Sports lends itself to all of the things that are great about what technology can do today. In the future, we’re going to build more community applications around the video, because we see that’s going to be of paramount importance to our fans. You’ll be able to watch a game with all your friends and send chat messages back and forth, have your fantasy league watching the game at the same time and tracking your league standings while watching the game. We can make it much more than television on your computer. That’s not what we’re trying to replicate at all. The appetite for video on demand online is growing, and a year from now, it’s going to be insatiable.”

Brett Yormark

President and CEO
Nets Sports & Entertainment
East Rutherford, New Jersey

Since joining the professional basketball franchise as CEO in January 2005, Yormark, 39, has helped revamp Nets culture. The result has been soaring attendance and a 90%-plus renewal of season-ticket packages.

“When I was with NASCAR, I learned that the stars being accessible to fans successfully sold the sport. Coming here, I decided I wanted to make the Nets the most accessible franchise possible. On the heels of the brawl between players and fans during the Indiana-Detroit game last year, people would not have defined NBA basketball as being an accessible sport. In fact, the NBA was going to get away from that, given what had happened. In addition, I faced the perception that the Nets couldn’t draw any fans in the next couple of years because of our planned move from New Jersey to Brooklyn. The question was, How do we stay true to our core fans, many of whom are from northern New Jersey, and encourage sampling of Nets basketball throughout the metropolitan area?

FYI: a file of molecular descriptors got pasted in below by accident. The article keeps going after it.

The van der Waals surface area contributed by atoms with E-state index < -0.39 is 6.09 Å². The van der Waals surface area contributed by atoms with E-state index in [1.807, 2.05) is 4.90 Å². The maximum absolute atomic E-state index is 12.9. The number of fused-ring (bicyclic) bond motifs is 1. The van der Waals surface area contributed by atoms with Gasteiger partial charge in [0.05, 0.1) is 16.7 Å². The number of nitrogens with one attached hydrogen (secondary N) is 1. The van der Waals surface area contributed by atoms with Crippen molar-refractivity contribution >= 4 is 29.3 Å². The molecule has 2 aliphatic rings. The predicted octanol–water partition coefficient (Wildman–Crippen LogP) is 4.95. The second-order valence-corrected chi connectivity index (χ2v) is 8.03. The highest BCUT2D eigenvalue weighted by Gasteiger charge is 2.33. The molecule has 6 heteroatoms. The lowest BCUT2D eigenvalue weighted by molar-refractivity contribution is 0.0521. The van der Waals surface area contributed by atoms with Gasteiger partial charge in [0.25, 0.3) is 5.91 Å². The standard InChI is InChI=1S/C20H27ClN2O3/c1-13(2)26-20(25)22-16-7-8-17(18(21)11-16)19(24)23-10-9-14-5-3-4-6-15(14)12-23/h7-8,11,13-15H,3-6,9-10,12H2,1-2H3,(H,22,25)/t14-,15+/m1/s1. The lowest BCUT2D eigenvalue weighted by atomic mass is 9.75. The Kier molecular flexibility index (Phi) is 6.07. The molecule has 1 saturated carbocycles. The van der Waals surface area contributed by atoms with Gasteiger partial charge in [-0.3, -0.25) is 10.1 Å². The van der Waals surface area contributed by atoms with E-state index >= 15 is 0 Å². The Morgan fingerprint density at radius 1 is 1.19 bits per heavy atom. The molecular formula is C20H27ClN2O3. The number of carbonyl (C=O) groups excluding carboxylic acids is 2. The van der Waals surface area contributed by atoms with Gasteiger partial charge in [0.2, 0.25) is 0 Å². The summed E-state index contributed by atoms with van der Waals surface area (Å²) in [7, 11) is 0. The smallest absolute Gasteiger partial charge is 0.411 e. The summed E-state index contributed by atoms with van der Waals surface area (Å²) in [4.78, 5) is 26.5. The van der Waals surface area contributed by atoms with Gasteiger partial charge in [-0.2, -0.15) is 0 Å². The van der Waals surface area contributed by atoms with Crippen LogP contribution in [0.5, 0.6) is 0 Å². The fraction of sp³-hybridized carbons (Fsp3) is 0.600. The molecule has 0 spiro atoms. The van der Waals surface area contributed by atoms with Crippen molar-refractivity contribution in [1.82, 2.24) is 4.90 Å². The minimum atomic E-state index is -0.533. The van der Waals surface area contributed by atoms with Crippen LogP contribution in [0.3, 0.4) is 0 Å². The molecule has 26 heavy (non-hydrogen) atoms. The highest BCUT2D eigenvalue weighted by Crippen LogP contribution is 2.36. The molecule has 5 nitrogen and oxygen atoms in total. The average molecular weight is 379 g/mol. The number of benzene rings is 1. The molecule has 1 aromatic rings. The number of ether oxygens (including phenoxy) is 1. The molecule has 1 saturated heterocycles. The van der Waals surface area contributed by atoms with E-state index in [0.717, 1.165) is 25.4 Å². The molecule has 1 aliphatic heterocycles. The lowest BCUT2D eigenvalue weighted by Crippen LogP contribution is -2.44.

We’re fortunate to have great character guys like Jason Kidd and Vince Carter on our roster, so if I can exploit that in a positive way, why not? Our All Access campaign puts them in touch with fans, be it through Pancakes & Hoops, where fans have breakfast with them, or our Ticket Influencer program, where they come to a party we hold at the home of a season-ticket holder and have him invite other potential ones. We’ve also focused on the great things the players do for the franchise and the community.

Through these programs, we humanized the players. And then, in turn, I’ve been able to monetize it all. Thanks to the environment we’ve been able to create here, more people are sampling our product from outside New Jersey than ever before, including a lot of fans from Brooklyn. And our fans from New Jersey are voting yes with their wallets: We’re setting all kinds of home attendance records this year.”